This book is sort of the Arabian Nights + Princess Bride, with a little Alice in Wonderland thrown into the mix. When Rashid, a storyteller known as the Shah of Blah, loses the ability to tell stories, his son Haroun sets out to find out what has happened. With the help of Iff the Water Genie and a cast of colorful characters he finds out that forces of Darkness are polluting the Sea of Stories.
It's all a thinly veiled allegory for Islam trying to silence the author after his Satanic Verses was published, but it's deftly handled & often quite amusing. Rushdie does an especially nice job with word plays & puns & the book requires rereading & reading aloud to catch them all, which makes it a perfect book for adults to read to older kids.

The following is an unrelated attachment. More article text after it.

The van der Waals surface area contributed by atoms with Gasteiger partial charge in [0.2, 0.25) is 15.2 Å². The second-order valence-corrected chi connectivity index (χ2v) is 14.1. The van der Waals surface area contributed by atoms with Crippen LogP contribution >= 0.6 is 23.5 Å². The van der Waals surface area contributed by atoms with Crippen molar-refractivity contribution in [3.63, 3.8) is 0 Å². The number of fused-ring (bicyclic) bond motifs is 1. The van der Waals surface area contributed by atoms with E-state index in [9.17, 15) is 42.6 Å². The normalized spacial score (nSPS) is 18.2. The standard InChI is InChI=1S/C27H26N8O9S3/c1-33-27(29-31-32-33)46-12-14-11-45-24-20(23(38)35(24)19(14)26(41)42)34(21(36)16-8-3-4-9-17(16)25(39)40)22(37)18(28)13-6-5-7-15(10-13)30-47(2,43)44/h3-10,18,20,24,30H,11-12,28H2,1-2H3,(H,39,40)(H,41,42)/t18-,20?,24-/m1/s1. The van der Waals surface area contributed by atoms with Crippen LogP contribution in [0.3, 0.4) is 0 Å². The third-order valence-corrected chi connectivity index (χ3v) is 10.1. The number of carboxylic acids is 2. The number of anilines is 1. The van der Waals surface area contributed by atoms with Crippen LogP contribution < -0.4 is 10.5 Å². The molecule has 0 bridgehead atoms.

See also:Salman Rushdie (3 books reviewed)
Middle East (& Near East) : Literature & History
-ESSAY: The End-Of-History Smart Set: From '60s radicals to pro-war liberals, the West's last literary clique now seems a relic of the 20th century. That isn't such a bad thing. (Matt Purple, 5/28/21, American Conservative)
Book-related and General Links:
Salman Rushdie--The Salon Interview
Salman Rushdie: An Overview
If you liked Haroun and the Sea of Stories, try:
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